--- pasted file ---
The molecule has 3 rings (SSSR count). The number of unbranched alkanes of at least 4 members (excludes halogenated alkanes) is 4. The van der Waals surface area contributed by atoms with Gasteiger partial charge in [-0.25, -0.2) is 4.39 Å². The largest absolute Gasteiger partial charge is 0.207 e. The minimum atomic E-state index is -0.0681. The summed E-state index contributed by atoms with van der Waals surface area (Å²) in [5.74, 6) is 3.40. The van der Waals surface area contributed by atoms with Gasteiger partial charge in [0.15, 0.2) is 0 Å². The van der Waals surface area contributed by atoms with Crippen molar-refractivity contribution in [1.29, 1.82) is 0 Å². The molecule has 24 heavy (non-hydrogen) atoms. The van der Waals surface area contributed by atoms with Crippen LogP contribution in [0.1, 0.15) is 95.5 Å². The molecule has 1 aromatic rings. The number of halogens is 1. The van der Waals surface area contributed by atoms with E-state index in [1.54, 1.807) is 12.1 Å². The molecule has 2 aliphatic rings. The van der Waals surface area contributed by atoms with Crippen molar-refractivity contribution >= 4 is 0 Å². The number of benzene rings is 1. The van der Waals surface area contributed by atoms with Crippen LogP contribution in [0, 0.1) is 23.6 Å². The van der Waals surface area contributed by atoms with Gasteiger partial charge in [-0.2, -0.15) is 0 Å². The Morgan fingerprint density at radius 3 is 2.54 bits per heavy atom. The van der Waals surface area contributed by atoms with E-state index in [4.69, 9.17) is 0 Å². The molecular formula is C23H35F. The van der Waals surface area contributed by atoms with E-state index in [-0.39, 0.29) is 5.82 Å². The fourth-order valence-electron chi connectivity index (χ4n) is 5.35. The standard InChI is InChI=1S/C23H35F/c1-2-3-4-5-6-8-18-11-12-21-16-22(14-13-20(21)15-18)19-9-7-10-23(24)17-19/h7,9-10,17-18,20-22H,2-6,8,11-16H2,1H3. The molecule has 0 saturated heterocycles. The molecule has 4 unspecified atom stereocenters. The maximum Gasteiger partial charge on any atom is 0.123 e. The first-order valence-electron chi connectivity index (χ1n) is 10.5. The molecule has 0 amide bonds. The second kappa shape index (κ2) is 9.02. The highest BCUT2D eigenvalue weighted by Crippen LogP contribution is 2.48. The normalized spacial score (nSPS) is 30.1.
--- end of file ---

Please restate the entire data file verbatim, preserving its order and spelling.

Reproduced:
The molecule has 3 rings (SSSR count). The number of unbranched alkanes of at least 4 members (excludes halogenated alkanes) is 4. The van der Waals surface area contributed by atoms with Gasteiger partial charge in [-0.25, -0.2) is 4.39 Å². The largest absolute Gasteiger partial charge is 0.207 e. The minimum atomic E-state index is -0.0681. The summed E-state index contributed by atoms with van der Waals surface area (Å²) in [5.74, 6) is 3.40. The van der Waals surface area contributed by atoms with Gasteiger partial charge in [0.15, 0.2) is 0 Å². The van der Waals surface area contributed by atoms with Crippen molar-refractivity contribution in [1.29, 1.82) is 0 Å². The molecule has 24 heavy (non-hydrogen) atoms. The van der Waals surface area contributed by atoms with Crippen LogP contribution in [0.1, 0.15) is 95.5 Å². The molecule has 1 aromatic rings. The number of halogens is 1. The van der Waals surface area contributed by atoms with E-state index in [1.54, 1.807) is 12.1 Å². The molecule has 2 aliphatic rings. The van der Waals surface area contributed by atoms with Crippen molar-refractivity contribution >= 4 is 0 Å². The number of benzene rings is 1. The van der Waals surface area contributed by atoms with Crippen LogP contribution in [0, 0.1) is 23.6 Å². The van der Waals surface area contributed by atoms with Gasteiger partial charge in [-0.2, -0.15) is 0 Å². The Morgan fingerprint density at radius 3 is 2.54 bits per heavy atom. The van der Waals surface area contributed by atoms with E-state index in [4.69, 9.17) is 0 Å². The molecular formula is C23H35F. The van der Waals surface area contributed by atoms with E-state index in [-0.39, 0.29) is 5.82 Å². The fourth-order valence-electron chi connectivity index (χ4n) is 5.35. The standard InChI is InChI=1S/C23H35F/c1-2-3-4-5-6-8-18-11-12-21-16-22(14-13-20(21)15-18)19-9-7-10-23(24)17-19/h7,9-10,17-18,20-22H,2-6,8,11-16H2,1H3. The molecule has 0 saturated heterocycles. The molecule has 4 unspecified atom stereocenters. The maximum Gasteiger partial charge on any atom is 0.123 e. The first-order valence-electron chi connectivity index (χ1n) is 10.5. The molecule has 0 amide bonds. The second kappa shape index (κ2) is 9.02. The highest BCUT2D eigenvalue weighted by Crippen LogP contribution is 2.48. The normalized spacial score (nSPS) is 30.1.